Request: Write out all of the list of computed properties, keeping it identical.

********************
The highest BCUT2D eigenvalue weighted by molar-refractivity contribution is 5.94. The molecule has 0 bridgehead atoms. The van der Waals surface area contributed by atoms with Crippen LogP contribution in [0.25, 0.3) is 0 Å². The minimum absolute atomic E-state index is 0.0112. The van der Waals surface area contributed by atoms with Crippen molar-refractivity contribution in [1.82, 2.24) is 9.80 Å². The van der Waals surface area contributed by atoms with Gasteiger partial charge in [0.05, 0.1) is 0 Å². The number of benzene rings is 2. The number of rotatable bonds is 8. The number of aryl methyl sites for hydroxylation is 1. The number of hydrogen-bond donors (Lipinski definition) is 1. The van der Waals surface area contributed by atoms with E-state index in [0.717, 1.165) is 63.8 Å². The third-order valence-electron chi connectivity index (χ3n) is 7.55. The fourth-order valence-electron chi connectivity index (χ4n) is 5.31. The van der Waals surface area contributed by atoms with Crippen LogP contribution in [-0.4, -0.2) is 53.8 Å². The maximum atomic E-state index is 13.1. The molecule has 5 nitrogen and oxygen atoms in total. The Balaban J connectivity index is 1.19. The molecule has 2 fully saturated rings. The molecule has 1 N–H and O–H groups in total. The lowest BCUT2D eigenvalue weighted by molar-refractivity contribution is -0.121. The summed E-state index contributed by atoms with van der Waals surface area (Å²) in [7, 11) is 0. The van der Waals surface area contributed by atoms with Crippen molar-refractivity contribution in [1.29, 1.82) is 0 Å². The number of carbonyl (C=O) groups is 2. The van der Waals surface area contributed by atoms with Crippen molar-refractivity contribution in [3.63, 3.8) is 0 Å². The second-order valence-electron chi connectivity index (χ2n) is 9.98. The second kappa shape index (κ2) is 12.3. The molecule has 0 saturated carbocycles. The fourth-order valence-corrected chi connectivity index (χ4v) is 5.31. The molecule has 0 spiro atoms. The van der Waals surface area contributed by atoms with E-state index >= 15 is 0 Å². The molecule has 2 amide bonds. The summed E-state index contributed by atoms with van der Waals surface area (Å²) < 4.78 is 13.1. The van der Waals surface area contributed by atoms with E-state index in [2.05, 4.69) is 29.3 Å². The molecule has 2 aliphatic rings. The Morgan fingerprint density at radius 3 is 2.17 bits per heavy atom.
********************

The highest BCUT2D eigenvalue weighted by molar-refractivity contribution is 5.94. The molecule has 0 bridgehead atoms. The van der Waals surface area contributed by atoms with Crippen LogP contribution in [0.25, 0.3) is 0 Å². The minimum absolute atomic E-state index is 0.0112. The van der Waals surface area contributed by atoms with Crippen molar-refractivity contribution in [1.82, 2.24) is 9.80 Å². The van der Waals surface area contributed by atoms with Gasteiger partial charge in [0.05, 0.1) is 0 Å². The number of benzene rings is 2. The number of rotatable bonds is 8. The number of aryl methyl sites for hydroxylation is 1. The number of hydrogen-bond donors (Lipinski definition) is 1. The van der Waals surface area contributed by atoms with E-state index in [0.717, 1.165) is 63.8 Å². The third-order valence-electron chi connectivity index (χ3n) is 7.55. The fourth-order valence-electron chi connectivity index (χ4n) is 5.31. The van der Waals surface area contributed by atoms with Crippen LogP contribution in [-0.4, -0.2) is 53.8 Å². The maximum atomic E-state index is 13.1. The molecule has 5 nitrogen and oxygen atoms in total. The Balaban J connectivity index is 1.19. The molecule has 2 fully saturated rings. The molecule has 1 N–H and O–H groups in total. The lowest BCUT2D eigenvalue weighted by molar-refractivity contribution is -0.121. The summed E-state index contributed by atoms with van der Waals surface area (Å²) in [7, 11) is 0. The van der Waals surface area contributed by atoms with Crippen molar-refractivity contribution in [1.29, 1.82) is 0 Å². The number of carbonyl (C=O) groups is 2. The van der Waals surface area contributed by atoms with Crippen molar-refractivity contribution in [3.63, 3.8) is 0 Å². The second-order valence-electron chi connectivity index (χ2n) is 9.98. The second kappa shape index (κ2) is 12.3. The molecule has 0 saturated carbocycles. The fourth-order valence-corrected chi connectivity index (χ4v) is 5.31. The molecule has 0 spiro atoms. The van der Waals surface area contributed by atoms with E-state index >= 15 is 0 Å². The molecule has 2 amide bonds. The summed E-state index contributed by atoms with van der Waals surface area (Å²) < 4.78 is 13.1. The van der Waals surface area contributed by atoms with E-state index in [2.05, 4.69) is 29.3 Å². The molecule has 2 aliphatic rings. The Morgan fingerprint density at radius 3 is 2.17 bits per heavy atom.